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Apartment and business buildings of Milton's IT district. Few people are walking along the path now due to the now persistent rain.

 

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What used to be a restaurant wrecked in the 2011 floods when the river here rose about five metres when 467mm fell here in one day.

 

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The 89 storey residential tower pokes through the lower cloud. People living in its upper floors won't have much of a view this morning. Rain cloud often covers the tops of the tallest buildings at this time of year. Fog often covers the middle levels of these buildings in winter, leaving the tops above the clouds making for some spectacular sunrises.

 

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Looking across the river to new apartments in West End as morning row boats pass. The river provides ideal training for rowers and I know I'll see a lot more of these boats this morning.

 

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Heading into Auchenflower as humid rain continues to fall.

 

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One of the new Citycat terminals. Most of these were washed away in the 2011 flood and needed to be rebuilt. These terminals now float at the level of the water.

 

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Looking from the track across the road to the colonial Regatta Hotel in Taringa.

 

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The track heads inland behind a few waterfront buildings into Toowong. After about ten minutes the track turns to the left back towards the river.

 

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Looking across the river as it turns around Orleigh Park with the buildings in St Lucia now visible. The rain seems to be clearing now.

 

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Heading into St Lucia as the hill of West End blocks the city leaving only the tallest buildings poking above the hill.

 

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The sealed track changes to compacted sand as it continues following the river passing the University of Queensland campus occupying the St Lucia peninsula.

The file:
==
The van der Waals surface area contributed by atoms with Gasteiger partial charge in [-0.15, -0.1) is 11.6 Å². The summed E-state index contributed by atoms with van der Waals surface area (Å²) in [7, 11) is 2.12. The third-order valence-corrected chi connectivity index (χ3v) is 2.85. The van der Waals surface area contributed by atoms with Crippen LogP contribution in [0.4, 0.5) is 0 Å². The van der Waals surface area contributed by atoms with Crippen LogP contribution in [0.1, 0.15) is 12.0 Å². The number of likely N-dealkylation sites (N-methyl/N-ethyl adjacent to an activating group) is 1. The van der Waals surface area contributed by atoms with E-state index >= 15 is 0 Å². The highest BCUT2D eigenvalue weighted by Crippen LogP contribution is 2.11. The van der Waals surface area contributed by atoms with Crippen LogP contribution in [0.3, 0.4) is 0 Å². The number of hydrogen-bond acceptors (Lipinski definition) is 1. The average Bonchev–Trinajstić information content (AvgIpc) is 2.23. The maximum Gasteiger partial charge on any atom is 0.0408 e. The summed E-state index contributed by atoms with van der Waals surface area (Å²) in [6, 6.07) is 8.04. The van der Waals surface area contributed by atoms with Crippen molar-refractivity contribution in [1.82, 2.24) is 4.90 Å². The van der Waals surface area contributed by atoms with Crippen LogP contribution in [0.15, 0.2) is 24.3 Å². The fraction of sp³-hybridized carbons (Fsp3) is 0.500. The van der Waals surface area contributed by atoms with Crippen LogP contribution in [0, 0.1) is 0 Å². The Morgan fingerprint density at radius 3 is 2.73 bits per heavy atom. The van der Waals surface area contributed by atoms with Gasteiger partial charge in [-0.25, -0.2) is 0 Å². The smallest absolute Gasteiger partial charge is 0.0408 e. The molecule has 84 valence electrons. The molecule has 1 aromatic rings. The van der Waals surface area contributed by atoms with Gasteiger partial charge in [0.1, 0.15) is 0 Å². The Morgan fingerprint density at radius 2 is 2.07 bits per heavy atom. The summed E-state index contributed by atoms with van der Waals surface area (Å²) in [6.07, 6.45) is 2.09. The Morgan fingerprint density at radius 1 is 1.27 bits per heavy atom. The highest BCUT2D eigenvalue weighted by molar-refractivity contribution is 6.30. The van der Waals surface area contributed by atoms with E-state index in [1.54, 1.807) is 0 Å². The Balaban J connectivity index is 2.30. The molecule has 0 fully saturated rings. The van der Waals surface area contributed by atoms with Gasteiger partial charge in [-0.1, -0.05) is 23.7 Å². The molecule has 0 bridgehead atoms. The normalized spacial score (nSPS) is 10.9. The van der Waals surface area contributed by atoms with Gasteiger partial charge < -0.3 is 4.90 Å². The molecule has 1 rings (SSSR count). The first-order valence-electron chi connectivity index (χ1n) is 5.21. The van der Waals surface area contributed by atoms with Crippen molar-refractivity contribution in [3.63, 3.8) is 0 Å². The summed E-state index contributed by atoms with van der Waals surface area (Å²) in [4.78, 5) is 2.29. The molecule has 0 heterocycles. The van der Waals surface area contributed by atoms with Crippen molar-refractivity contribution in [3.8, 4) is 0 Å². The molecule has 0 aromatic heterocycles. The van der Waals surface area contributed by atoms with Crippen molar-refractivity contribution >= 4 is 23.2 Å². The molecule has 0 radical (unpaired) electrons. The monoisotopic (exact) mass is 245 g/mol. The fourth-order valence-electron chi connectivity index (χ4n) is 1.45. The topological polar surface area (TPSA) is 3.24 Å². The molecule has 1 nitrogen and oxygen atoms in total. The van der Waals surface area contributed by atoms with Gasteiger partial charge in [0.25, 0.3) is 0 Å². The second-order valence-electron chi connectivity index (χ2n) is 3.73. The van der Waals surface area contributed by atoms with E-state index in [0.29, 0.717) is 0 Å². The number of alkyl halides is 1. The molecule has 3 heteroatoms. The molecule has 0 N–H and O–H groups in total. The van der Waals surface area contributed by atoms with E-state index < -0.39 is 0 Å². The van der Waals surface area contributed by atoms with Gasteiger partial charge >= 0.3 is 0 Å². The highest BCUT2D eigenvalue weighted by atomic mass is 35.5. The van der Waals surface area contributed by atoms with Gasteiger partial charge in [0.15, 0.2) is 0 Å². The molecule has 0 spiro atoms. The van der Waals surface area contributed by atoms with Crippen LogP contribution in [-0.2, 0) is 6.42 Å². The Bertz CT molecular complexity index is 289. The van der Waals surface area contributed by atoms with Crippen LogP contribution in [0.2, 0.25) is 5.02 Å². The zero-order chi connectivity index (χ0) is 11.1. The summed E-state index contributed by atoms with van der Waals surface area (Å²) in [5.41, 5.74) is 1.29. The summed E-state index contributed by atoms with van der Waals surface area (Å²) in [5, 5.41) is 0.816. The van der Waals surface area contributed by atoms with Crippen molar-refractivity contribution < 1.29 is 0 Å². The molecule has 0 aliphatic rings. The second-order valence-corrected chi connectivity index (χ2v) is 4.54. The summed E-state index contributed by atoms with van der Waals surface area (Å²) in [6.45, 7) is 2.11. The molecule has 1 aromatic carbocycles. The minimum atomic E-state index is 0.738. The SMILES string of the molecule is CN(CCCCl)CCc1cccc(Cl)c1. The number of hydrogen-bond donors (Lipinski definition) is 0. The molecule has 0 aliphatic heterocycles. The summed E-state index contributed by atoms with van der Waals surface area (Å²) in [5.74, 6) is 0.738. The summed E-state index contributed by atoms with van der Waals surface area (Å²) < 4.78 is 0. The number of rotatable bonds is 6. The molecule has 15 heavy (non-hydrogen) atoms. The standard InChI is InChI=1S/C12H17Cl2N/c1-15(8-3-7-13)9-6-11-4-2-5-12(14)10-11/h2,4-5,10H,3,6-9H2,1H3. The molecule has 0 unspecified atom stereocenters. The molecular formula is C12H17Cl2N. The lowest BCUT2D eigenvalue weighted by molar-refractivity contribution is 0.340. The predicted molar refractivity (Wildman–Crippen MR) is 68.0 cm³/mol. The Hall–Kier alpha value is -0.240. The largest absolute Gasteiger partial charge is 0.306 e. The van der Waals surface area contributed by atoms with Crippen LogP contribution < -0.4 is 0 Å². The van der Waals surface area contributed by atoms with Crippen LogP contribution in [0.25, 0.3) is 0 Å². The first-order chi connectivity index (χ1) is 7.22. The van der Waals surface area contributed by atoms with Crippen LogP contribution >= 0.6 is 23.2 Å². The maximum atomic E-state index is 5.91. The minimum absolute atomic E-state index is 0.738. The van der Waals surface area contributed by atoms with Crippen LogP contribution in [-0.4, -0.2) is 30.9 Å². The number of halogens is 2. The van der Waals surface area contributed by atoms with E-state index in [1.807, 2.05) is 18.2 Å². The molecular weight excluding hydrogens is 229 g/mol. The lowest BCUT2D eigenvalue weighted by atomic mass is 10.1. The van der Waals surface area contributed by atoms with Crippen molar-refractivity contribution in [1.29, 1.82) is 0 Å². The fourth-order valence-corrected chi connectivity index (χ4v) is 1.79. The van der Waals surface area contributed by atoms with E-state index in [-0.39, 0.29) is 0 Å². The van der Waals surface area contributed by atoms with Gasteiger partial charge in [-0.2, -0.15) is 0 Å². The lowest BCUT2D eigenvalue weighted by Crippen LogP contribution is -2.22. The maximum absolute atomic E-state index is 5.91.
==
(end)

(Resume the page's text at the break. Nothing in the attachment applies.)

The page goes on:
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The spectacular Eleanor Schonell Bridge crossing between St Lucia and Dutton Park on the other side of the river. Opened in 2006 it is exclusively for buses, cyclists and pedestrians.

 

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Citycat turning around at its most upstream point and pulling into the new UQ terminal. I have been following the citycats since first light yesterday at Hamilton, seeing them buzzing along the river every ten or fifteen minutes. I won't be seeing them any more as none of the passenger services go past here. In times past boats used to head a lot further upstream.

 

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Undeterred by the heavy rain now falling, more rowers train up and down the river. There are a lot of them out on the water today and quite a few spectactors braving the rain to watch them.

 

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On the bridge (mainly to shelter from the rain). The summer rainy season which starts from now taking over from the storm season which has now largely finished. The rainy season will continue until around Easter. Fortunately the rain isn't at all cold and very rarely does it rain for a full day.

 

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When the rain eases, I head off hte bridge and continue upstream. This indicator near the bridge shows how high the river has flooded. Today's rain will hardly raise the water level, but spectacular falls in the past along the Brisbane River has brought floodwaters downstream to here several days later after the rain event. Here it rose 7.45 metres in the 2011 flood, and 8.9 metres in the bigger 1974 flood. Even larger flood events occurred in the late nineteeth century when it would have risen well over ten metres. The Wivenhoe Dam built upstream was designed and built in the late 1970s so floods the size of the 1974 event can never happen again.

 

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A swamp hen making the most of the rain. New Zealanders would recognise this as the Pukeko. It is the same species, but somehow self-introduced from Australia where they are originally from.

 

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Once past the bridge, the river continues turning to the right around a 150 degree arc. The pathway follows its bank through bright green vegetation and jacurandas which are now past their peak but still in flower. The rain is starting to ease off now.

 

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The rain stops falling and I now see a small break of blue sky looking through a gap in the trees towards the river some distance past the university.